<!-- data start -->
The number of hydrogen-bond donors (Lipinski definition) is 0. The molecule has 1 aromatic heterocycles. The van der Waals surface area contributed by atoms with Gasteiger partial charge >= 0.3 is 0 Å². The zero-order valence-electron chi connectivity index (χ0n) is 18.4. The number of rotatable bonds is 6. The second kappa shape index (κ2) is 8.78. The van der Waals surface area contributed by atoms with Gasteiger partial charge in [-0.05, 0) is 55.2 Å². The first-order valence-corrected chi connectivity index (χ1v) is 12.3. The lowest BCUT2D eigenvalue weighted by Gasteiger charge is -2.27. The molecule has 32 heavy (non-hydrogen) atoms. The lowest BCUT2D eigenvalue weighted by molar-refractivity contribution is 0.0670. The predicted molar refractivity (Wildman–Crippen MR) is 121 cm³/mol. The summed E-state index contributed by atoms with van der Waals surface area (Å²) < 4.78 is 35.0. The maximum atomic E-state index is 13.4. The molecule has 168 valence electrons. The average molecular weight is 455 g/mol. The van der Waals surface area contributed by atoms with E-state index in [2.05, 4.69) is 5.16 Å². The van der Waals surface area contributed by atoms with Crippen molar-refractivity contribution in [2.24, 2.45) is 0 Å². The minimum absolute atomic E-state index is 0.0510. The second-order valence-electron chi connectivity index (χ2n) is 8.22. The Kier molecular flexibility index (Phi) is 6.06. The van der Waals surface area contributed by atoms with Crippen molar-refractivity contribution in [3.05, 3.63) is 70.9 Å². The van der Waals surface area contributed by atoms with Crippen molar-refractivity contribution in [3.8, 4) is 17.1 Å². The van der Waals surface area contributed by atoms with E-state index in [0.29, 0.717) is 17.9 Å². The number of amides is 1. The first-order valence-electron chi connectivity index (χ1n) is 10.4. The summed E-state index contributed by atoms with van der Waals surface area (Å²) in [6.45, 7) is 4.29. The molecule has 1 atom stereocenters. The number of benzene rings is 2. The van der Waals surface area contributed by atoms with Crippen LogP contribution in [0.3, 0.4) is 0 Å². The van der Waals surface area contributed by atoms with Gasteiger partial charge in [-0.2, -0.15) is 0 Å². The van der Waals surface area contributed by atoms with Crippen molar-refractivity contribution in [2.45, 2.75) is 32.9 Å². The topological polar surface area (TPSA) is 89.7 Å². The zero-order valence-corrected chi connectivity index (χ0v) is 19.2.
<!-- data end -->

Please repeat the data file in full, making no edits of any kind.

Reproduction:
The number of hydrogen-bond donors (Lipinski definition) is 0. The molecule has 1 aromatic heterocycles. The van der Waals surface area contributed by atoms with Gasteiger partial charge >= 0.3 is 0 Å². The zero-order valence-electron chi connectivity index (χ0n) is 18.4. The number of rotatable bonds is 6. The second kappa shape index (κ2) is 8.78. The van der Waals surface area contributed by atoms with Gasteiger partial charge in [-0.05, 0) is 55.2 Å². The first-order valence-corrected chi connectivity index (χ1v) is 12.3. The lowest BCUT2D eigenvalue weighted by Gasteiger charge is -2.27. The molecule has 32 heavy (non-hydrogen) atoms. The lowest BCUT2D eigenvalue weighted by molar-refractivity contribution is 0.0670. The predicted molar refractivity (Wildman–Crippen MR) is 121 cm³/mol. The summed E-state index contributed by atoms with van der Waals surface area (Å²) < 4.78 is 35.0. The maximum atomic E-state index is 13.4. The molecule has 168 valence electrons. The average molecular weight is 455 g/mol. The van der Waals surface area contributed by atoms with E-state index in [2.05, 4.69) is 5.16 Å². The van der Waals surface area contributed by atoms with Crippen molar-refractivity contribution in [2.24, 2.45) is 0 Å². The minimum absolute atomic E-state index is 0.0510. The second-order valence-electron chi connectivity index (χ2n) is 8.22. The Kier molecular flexibility index (Phi) is 6.06. The van der Waals surface area contributed by atoms with Crippen molar-refractivity contribution in [3.05, 3.63) is 70.9 Å². The van der Waals surface area contributed by atoms with Crippen molar-refractivity contribution in [3.8, 4) is 17.1 Å². The van der Waals surface area contributed by atoms with E-state index in [0.29, 0.717) is 17.9 Å². The number of amides is 1. The first-order valence-electron chi connectivity index (χ1n) is 10.4. The summed E-state index contributed by atoms with van der Waals surface area (Å²) in [6.45, 7) is 4.29. The molecule has 1 atom stereocenters. The number of benzene rings is 2. The van der Waals surface area contributed by atoms with Crippen LogP contribution in [0.3, 0.4) is 0 Å². The van der Waals surface area contributed by atoms with Gasteiger partial charge in [-0.2, -0.15) is 0 Å². The van der Waals surface area contributed by atoms with Crippen molar-refractivity contribution in [2.45, 2.75) is 32.9 Å². The topological polar surface area (TPSA) is 89.7 Å². The zero-order valence-corrected chi connectivity index (χ0v) is 19.2.